Former Michigan Gov. Rick Snyder knew about a Legionnaires’ disease outbreak in Flint as early as October 2014, when there was still a significant amount of time to save lives. That was the accusation of investigators looking into the Flint water crisis, according to documents compiled as part of a three-year investigation and obtained by The Intercept.
On Tuesday, the Associated Press reported that Snyder, as well as former Michigan health department director Nick Lyon, and Snyder’s top adviser Richard Baird, will be charged by the Michigan attorney general, Dana Nessel, over their roles in the Flint water crisis.
On Thursday, Michigan Solicitor General Fadwa Hammoud announced charges against nine state of Michigan and city of Flint officials. Snyder was charged with two counts of willful neglect of duty, a misdemeanor. The Michigan penal code lists a maximum penalty for willful neglect as a year in prison or a fine of $1,000. In announcing Snyder’s charges, Hammoud said “for willfully neglecting his mandatory legal duties under the Michigan constitution and the emergency management act, thereby failing to protect the health and safety of Flint’s residents.”
Lyon and Eden Wells, the former chief medical executive of Michigan, were also charged with felonies, including nine counts each of involuntary manslaughter. Baird also received a series of felony charges, including obstruction of justice, perjury, extortion, and misconduct in office. (The full charges are detailed at the bottom of this piece.) Hammoud concluded by announcing these charges don’t preclude prosecutors from filing additional charges against these defendants, or new defendants, as new evidence and witnesses present themselves.
According to multiple sources familiar with the investigation and documents obtained by The Intercept, investigators working on the case prior to Nessel had evidence to charge Snyder with misconduct in office in addition to willful neglect. The former criminal team also considered an involuntary manslaughter case against Snyder, according to multiple sources, but had not yet concluded their investigation when the majority of the team was dismissed by new AG Nessel, who announced a revamped investigation in 2019.
According to the findings of an investigation launched by Nessel’s predecessor, Bill Schuette, Snyder was involved in a mad dash of phone calls in October 2014 at the same time the deadly Legionnaires’ disease outbreak in Flint was raising alarm bells among state health and environmental officials — yet still unknown to the Flint residents drinking and bathing in Flint River water.
The criminal investigation was originally launched in 2016 when Schuette named a special prosecutor, Todd Flood, to run the investigation. That avalanche of calls, uncovered by investigators, included multiple conversations between Snyder, his chief of staff, and the state’s health department director. Other evidence from the same period — including briefings addressed to the governor that mentioned Flint’s Legionnaires’ disease outbreak — led prosecutors to conclude the calls were about the outbreak, which was unfolding in real time.
Snyder, the evidence suggests, learned of the outbreak just weeks before his reelection in 2014. In 2016, Snyder testified to Congress that he first learned of Flint’s Legionnaires’ disease outbreak that January and held a press conference the next day. Yet in October 2017, Harvey Hollins, director of the state’s Office of Urban Initiatives, testified that he had informed Snyder of Flint’s Legionnaires’ issues in December 2015.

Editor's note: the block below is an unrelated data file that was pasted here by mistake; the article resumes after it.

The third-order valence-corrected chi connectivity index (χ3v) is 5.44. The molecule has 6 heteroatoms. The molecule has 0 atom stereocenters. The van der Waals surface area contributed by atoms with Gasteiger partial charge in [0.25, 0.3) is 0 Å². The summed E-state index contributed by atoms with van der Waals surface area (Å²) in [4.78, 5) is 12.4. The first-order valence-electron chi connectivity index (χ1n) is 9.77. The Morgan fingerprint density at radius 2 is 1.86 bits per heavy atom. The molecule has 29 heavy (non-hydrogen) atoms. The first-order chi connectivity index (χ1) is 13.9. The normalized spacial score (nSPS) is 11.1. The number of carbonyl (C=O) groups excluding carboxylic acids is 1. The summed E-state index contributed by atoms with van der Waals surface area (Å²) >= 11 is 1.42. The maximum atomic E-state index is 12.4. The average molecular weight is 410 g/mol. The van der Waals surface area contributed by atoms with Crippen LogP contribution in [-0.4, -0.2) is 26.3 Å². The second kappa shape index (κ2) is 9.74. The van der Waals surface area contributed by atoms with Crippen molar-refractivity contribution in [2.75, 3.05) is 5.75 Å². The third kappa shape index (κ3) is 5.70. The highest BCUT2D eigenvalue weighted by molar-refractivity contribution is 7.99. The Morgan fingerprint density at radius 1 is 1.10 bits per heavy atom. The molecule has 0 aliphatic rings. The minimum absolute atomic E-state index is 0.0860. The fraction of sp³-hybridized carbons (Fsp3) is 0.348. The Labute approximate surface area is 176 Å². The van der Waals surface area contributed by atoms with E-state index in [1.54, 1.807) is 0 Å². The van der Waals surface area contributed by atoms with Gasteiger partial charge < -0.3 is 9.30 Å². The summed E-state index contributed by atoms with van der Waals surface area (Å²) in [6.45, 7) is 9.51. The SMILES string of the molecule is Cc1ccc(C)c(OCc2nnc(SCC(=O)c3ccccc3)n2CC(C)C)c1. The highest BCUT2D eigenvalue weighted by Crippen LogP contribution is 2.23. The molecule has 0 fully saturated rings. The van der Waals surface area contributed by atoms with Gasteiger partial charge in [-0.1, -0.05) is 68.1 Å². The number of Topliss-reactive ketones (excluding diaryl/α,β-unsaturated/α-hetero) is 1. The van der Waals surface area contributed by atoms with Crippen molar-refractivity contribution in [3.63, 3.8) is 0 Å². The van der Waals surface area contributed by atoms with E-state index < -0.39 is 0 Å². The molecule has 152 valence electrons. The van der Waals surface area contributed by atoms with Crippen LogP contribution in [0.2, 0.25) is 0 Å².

Lead poisoning of children and adults, stemming from a switch of the city water source to the Flint River in 2014, dominated national headlines, but the Legionnaires’ disease outbreak was a more acute disaster that killed Flint residents. While the official death toll from the Legionnaires’ outbreak was 12, a PBS “Frontline” investigation found a 43 percent increase in pneumonia deaths in Flint during the 18 months the city received drinking water from the Flint River. PBS reported that scientists believed some of those 115 pneumonia deaths could be attributed to Legionnaires’ disease, which has similar symptoms to pneumonia and often is misdiagnosed as such.
The Attorney General’s office did not respond to multiple requests for comment on charges against Snyder and others. Multiple requests to Snyder and Lyon received no response. In response to The Intercept’s inquiries, Snyder’s chief of staff Dennis Muchmore said he was “not aware” of the calls.
By October 2014, six months after April’s Flint River switch, Flint residents had been publicly complaining for months about odorous, discolored water coming from their taps. Residents, including children, were showing city officials rashes spreading across their bodies. In August and September, Flint had issued a boil water advisory. As a result, Snyder requested a briefing on Flint’s water problems; on October 1, that briefing, which listed a waterborne disease outbreak as a trigger that could cause a boil water alert, was delivered to the governor. By October 13, state health department epidemiologist Shannon Johnson authored an email sharing her research and hypothesis that the “source of the outbreak may be the Flint municipal water.”
A day later, on October 14, Valerie Brader, environmental adviser and legal counsel to Snyder, wrote an “urgent” email to Muchmore, Snyder’s chief of staff, and other top officials pleading for Flint to discontinue use of the Flint River and return to Detroit’s water system. In a follow-up conference call between Brader, Richard Baird, who was known as Snyder’s right-hand man, and Darnell Earley, Flint’s emergency manager appointed by Snyder, Brader was told it would be too costly to switch Flint back to Detroit’s water system and that Flint’s water woes would be remedied. As reported in Vice News, after the call, Baird threatened Brader to not send anymore emails expressing Flint water concerns.
But it was October 16 and 17 that stood out to investigators, and seemed to indicate that Snyder knew about dangerous bacteria in Flint’s water in October 2014 — 16 months earlier than he testified to Congress.